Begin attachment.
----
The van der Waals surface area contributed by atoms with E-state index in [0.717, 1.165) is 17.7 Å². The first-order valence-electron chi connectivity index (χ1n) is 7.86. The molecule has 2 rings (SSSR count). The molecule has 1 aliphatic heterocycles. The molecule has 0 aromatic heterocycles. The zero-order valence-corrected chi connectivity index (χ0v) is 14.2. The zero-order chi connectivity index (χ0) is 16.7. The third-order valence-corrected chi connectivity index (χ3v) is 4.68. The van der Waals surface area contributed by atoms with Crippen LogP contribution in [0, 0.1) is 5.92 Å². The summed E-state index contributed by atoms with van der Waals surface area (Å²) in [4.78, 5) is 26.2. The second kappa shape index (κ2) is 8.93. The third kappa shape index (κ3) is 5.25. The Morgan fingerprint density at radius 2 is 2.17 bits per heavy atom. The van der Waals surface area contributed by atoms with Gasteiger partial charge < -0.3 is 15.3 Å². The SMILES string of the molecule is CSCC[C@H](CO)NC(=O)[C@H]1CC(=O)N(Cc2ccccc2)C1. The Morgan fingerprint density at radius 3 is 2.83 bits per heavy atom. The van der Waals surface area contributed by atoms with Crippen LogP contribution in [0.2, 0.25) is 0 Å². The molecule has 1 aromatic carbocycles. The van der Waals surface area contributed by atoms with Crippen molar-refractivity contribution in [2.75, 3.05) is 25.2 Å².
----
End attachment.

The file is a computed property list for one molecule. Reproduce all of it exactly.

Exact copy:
The van der Waals surface area contributed by atoms with E-state index in [0.717, 1.165) is 17.7 Å². The first-order valence-electron chi connectivity index (χ1n) is 7.86. The molecule has 2 rings (SSSR count). The molecule has 1 aliphatic heterocycles. The molecule has 0 aromatic heterocycles. The zero-order valence-corrected chi connectivity index (χ0v) is 14.2. The zero-order chi connectivity index (χ0) is 16.7. The third-order valence-corrected chi connectivity index (χ3v) is 4.68. The van der Waals surface area contributed by atoms with Crippen LogP contribution in [0, 0.1) is 5.92 Å². The summed E-state index contributed by atoms with van der Waals surface area (Å²) in [4.78, 5) is 26.2. The second kappa shape index (κ2) is 8.93. The third kappa shape index (κ3) is 5.25. The Morgan fingerprint density at radius 2 is 2.17 bits per heavy atom. The van der Waals surface area contributed by atoms with Gasteiger partial charge < -0.3 is 15.3 Å². The SMILES string of the molecule is CSCC[C@H](CO)NC(=O)[C@H]1CC(=O)N(Cc2ccccc2)C1. The Morgan fingerprint density at radius 3 is 2.83 bits per heavy atom. The van der Waals surface area contributed by atoms with Crippen LogP contribution in [0.2, 0.25) is 0 Å². The molecule has 1 aromatic carbocycles. The van der Waals surface area contributed by atoms with Crippen molar-refractivity contribution in [2.75, 3.05) is 25.2 Å².